If there is one teaching book you can recommend to buy this term, what would it be?
This is a well thought out book with plenty of really good advice. Some of it will be familiar to fans of the Teacher Toolkit website – but that doesn’t detract from it being nicely presented in one easy place. The book is ideally aimed at new teachers to the profession – and is split into five chapters with the idea that each chapter represents a focus for each year.
This sort of works but really the best advice is to read the whole book straight through and then maybe focus on the chapter that fits your career progression. The strength of the book is that it is highly practical.
There are plenty of books (of varying quality) on different aspects of teaching but this one addresses the real challenges and brings it all together. So, for example, there is great advice on setting up a TeachMeet as well as lesson planning structures. I particularly liked the template for handling parents’ evenings.
This is one of the most useful and well written general books about teaching I’ve read. It’s nicely presented and highly readable. It should be required reading for all NQTs and PGCE students. What’s even better is that it gives useful Twitter accounts to follow for even more advice.
A review by Ripple.
.Well, allow me to be a little indulgent and share some recommendations from others about my new book; Teacher Toolkit: Surviving Your First Five Years (in teaching). This short post was inspired by a wonderful comment by former headteacher, speaker, author and broadcaster @RichardGerver.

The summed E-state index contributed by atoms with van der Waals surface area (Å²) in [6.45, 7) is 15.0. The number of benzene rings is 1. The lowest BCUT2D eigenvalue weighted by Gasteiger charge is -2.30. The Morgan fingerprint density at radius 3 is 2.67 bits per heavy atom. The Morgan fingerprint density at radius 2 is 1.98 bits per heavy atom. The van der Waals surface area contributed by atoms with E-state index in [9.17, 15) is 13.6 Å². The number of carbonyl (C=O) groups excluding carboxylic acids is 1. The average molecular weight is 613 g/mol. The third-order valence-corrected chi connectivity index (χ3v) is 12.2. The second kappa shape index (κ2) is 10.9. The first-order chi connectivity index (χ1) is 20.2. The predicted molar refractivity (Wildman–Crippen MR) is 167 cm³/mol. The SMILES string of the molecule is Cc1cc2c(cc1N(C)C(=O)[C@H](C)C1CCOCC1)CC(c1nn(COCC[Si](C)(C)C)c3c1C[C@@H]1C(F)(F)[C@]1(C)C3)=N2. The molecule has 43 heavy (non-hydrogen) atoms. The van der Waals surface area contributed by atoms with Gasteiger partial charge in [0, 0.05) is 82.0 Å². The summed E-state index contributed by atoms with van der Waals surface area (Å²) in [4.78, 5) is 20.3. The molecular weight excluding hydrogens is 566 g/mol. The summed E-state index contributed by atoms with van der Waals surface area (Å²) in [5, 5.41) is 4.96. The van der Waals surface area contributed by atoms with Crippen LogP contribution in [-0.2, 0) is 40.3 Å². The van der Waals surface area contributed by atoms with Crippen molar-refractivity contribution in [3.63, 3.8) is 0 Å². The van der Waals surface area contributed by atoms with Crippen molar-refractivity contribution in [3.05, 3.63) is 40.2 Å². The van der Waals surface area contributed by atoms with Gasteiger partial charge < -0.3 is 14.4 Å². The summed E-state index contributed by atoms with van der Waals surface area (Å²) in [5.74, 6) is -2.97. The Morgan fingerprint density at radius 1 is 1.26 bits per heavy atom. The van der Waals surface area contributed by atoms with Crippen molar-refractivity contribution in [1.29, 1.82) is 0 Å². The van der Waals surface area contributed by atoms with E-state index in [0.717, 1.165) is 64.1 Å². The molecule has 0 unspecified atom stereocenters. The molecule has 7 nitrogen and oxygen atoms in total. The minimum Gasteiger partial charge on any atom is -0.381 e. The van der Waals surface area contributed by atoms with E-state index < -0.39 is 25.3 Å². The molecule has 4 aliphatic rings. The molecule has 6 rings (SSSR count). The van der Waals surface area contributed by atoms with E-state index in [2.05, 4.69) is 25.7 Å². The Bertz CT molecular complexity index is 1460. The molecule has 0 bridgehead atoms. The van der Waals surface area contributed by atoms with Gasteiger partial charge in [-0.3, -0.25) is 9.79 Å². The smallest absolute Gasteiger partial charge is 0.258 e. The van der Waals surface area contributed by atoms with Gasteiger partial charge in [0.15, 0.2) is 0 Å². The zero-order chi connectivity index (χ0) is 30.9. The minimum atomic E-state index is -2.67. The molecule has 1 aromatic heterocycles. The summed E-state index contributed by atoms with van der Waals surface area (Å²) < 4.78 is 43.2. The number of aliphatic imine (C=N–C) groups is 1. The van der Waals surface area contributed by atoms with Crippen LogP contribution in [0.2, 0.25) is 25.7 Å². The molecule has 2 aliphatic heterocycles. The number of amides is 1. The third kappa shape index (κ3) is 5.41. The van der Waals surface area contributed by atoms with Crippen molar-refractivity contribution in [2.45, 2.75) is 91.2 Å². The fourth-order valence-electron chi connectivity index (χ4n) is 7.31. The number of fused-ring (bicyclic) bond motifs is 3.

Currently in my 2nd year teaching after surviving my NQT year and have just discovered this book! Full of useful advice and though provoking ideas, will continue to delve in and out of this for many years to come! (by Rachel.)
Take a look at some of the draft pages from the inside of the book.
Ty_Goddard, previously an advisor to the Department for Children, Schools and Families on Extended Schools, discussed my book at the book launch party. He says;
It about how you survive in teaching; top tips; practical; really honest, frank and passionate. We have to sort out this recruitment and retention challenge. Ross talks about attrition in this book; about the loss of teachers in the first five years. It’s currently 40-50%. That’s shocking! It’s a massive investment and we’re losing too many people. Why? We need to ask ourselves those hard questions and this book has some of the answers. It’s fizzing with ideas!
If I can write a book, so can you …